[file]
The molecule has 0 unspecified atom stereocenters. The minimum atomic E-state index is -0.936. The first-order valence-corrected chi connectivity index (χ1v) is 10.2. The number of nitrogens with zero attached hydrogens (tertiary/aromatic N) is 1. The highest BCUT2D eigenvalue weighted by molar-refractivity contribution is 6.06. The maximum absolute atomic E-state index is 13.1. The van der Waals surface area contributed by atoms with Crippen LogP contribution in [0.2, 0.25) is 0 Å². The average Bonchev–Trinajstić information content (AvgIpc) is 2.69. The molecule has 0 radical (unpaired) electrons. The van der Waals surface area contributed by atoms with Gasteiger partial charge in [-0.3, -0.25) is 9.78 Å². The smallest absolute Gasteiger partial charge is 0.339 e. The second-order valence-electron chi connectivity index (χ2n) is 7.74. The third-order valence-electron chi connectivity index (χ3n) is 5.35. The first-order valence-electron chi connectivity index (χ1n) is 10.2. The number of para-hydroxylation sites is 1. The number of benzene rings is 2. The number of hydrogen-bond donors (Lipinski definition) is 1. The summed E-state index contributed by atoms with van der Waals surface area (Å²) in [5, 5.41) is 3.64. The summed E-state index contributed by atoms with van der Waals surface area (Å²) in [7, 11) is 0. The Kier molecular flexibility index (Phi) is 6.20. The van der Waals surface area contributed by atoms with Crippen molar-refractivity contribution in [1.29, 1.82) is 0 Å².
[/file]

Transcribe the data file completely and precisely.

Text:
The molecule has 0 unspecified atom stereocenters. The minimum atomic E-state index is -0.936. The first-order valence-corrected chi connectivity index (χ1v) is 10.2. The number of nitrogens with zero attached hydrogens (tertiary/aromatic N) is 1. The highest BCUT2D eigenvalue weighted by molar-refractivity contribution is 6.06. The maximum absolute atomic E-state index is 13.1. The van der Waals surface area contributed by atoms with Crippen LogP contribution in [0.2, 0.25) is 0 Å². The average Bonchev–Trinajstić information content (AvgIpc) is 2.69. The molecule has 0 radical (unpaired) electrons. The van der Waals surface area contributed by atoms with Gasteiger partial charge in [-0.3, -0.25) is 9.78 Å². The smallest absolute Gasteiger partial charge is 0.339 e. The second-order valence-electron chi connectivity index (χ2n) is 7.74. The third-order valence-electron chi connectivity index (χ3n) is 5.35. The first-order valence-electron chi connectivity index (χ1n) is 10.2. The number of para-hydroxylation sites is 1. The number of benzene rings is 2. The number of hydrogen-bond donors (Lipinski definition) is 1. The summed E-state index contributed by atoms with van der Waals surface area (Å²) in [5, 5.41) is 3.64. The summed E-state index contributed by atoms with van der Waals surface area (Å²) in [7, 11) is 0. The Kier molecular flexibility index (Phi) is 6.20. The van der Waals surface area contributed by atoms with Crippen molar-refractivity contribution in [1.29, 1.82) is 0 Å².